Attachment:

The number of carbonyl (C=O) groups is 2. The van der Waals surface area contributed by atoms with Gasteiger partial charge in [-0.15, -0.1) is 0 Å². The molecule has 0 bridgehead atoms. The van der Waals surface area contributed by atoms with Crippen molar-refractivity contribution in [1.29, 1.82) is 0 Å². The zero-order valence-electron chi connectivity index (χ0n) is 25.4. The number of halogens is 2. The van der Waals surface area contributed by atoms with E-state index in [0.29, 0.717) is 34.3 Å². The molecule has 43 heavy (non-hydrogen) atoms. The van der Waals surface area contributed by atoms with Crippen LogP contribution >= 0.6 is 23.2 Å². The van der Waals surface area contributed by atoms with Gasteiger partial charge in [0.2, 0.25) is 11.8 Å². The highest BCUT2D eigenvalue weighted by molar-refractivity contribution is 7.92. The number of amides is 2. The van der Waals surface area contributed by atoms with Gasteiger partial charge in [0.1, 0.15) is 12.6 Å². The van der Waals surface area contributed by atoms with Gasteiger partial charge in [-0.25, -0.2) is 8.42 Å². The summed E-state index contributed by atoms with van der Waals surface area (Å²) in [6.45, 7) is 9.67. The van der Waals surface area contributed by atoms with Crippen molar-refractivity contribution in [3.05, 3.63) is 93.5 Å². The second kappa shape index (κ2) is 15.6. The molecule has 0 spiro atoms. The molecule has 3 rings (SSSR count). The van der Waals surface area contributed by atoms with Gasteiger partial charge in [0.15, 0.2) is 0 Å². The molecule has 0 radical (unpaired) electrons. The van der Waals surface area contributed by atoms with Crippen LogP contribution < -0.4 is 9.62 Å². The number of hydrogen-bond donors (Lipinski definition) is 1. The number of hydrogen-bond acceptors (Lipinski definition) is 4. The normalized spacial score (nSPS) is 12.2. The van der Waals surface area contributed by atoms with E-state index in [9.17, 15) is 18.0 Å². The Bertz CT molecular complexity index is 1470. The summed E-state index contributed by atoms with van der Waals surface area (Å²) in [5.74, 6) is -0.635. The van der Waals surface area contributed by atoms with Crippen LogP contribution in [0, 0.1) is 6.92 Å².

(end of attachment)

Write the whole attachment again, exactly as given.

The number of carbonyl (C=O) groups is 2. The van der Waals surface area contributed by atoms with Gasteiger partial charge in [-0.15, -0.1) is 0 Å². The molecule has 0 bridgehead atoms. The van der Waals surface area contributed by atoms with Crippen molar-refractivity contribution in [1.29, 1.82) is 0 Å². The zero-order valence-electron chi connectivity index (χ0n) is 25.4. The number of halogens is 2. The van der Waals surface area contributed by atoms with E-state index in [0.29, 0.717) is 34.3 Å². The molecule has 43 heavy (non-hydrogen) atoms. The van der Waals surface area contributed by atoms with Crippen LogP contribution >= 0.6 is 23.2 Å². The van der Waals surface area contributed by atoms with Gasteiger partial charge in [0.2, 0.25) is 11.8 Å². The highest BCUT2D eigenvalue weighted by molar-refractivity contribution is 7.92. The number of amides is 2. The van der Waals surface area contributed by atoms with Gasteiger partial charge in [0.1, 0.15) is 12.6 Å². The van der Waals surface area contributed by atoms with Gasteiger partial charge in [-0.25, -0.2) is 8.42 Å². The summed E-state index contributed by atoms with van der Waals surface area (Å²) in [6.45, 7) is 9.67. The van der Waals surface area contributed by atoms with Crippen molar-refractivity contribution in [3.05, 3.63) is 93.5 Å². The second kappa shape index (κ2) is 15.6. The molecule has 0 spiro atoms. The molecule has 3 rings (SSSR count). The van der Waals surface area contributed by atoms with Gasteiger partial charge in [0.15, 0.2) is 0 Å². The molecule has 0 radical (unpaired) electrons. The van der Waals surface area contributed by atoms with Crippen LogP contribution < -0.4 is 9.62 Å². The number of hydrogen-bond donors (Lipinski definition) is 1. The number of hydrogen-bond acceptors (Lipinski definition) is 4. The normalized spacial score (nSPS) is 12.2. The van der Waals surface area contributed by atoms with E-state index in [9.17, 15) is 18.0 Å². The Bertz CT molecular complexity index is 1470. The summed E-state index contributed by atoms with van der Waals surface area (Å²) in [5.74, 6) is -0.635. The van der Waals surface area contributed by atoms with Crippen LogP contribution in [0, 0.1) is 6.92 Å².